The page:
December 22, 2021 by Admin
When configuring a biometric access control system that protects a high-security data center, the system’s sensitivity level should be set:
- to a higher false reject rate (FRR).
- to a lower crossover error rate.
- to a higher false acceptance rate (FAR).
- exactly to the crossover error rate.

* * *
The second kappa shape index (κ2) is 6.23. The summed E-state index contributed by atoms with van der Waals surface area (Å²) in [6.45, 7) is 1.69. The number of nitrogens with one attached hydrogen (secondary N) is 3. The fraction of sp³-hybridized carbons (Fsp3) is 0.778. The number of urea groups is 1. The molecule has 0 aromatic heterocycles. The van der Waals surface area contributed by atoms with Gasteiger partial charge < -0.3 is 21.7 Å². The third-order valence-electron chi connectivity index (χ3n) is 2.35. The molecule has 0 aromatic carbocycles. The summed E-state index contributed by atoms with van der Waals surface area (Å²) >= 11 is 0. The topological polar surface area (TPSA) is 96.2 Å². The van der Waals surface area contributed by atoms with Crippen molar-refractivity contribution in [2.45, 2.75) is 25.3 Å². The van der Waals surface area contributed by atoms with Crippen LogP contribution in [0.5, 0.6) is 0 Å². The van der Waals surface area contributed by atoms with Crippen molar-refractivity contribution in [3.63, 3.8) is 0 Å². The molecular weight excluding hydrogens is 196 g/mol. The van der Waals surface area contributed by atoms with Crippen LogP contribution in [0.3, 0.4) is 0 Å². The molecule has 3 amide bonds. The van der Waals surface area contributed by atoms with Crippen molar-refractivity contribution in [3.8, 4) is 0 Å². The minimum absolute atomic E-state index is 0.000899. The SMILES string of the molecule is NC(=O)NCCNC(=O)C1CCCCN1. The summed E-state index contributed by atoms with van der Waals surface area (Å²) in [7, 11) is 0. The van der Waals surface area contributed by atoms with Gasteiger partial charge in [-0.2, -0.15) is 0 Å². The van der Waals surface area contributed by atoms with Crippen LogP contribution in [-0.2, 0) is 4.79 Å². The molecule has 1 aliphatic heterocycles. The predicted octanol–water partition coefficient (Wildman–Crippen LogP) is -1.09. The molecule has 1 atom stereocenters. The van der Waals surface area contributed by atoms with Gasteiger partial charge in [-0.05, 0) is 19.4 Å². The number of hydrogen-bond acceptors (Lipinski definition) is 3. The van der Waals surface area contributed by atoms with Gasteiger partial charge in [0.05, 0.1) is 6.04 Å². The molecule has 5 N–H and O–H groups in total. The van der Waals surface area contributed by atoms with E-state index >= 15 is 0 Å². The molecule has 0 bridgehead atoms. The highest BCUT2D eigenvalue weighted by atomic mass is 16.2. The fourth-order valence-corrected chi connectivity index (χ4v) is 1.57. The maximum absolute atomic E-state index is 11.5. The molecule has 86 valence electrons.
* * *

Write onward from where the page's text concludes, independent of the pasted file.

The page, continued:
Biometric access control systems are not infallible. When tuning the solution, one has to adjust the sensitivity level to give preference either to false reject rate (type I error rate) where the system will be more prone to err denying access to a valid user or erring and allowing access to an invalid user. As the sensitivity of the biometric system is adjusted, these values change inversely. At one point, the two values intersect and are equal. This condition creates the crossover error rate, which is a measure of the system accuracy. In systems where the possibility of false rejects is a problem, it may be necessary’ to reduce sensitivity and thereby increase the number of false accepts. This is sometimes referred to as equal error rate (EER). In a very sensitive system, it may be desirable to minimize the number of false accepts — the number of unauthorized persons allowed access. To do this, the system is tuned to be more sensitive, which causes the false rejects the number of authorized persons disallowed access to increase.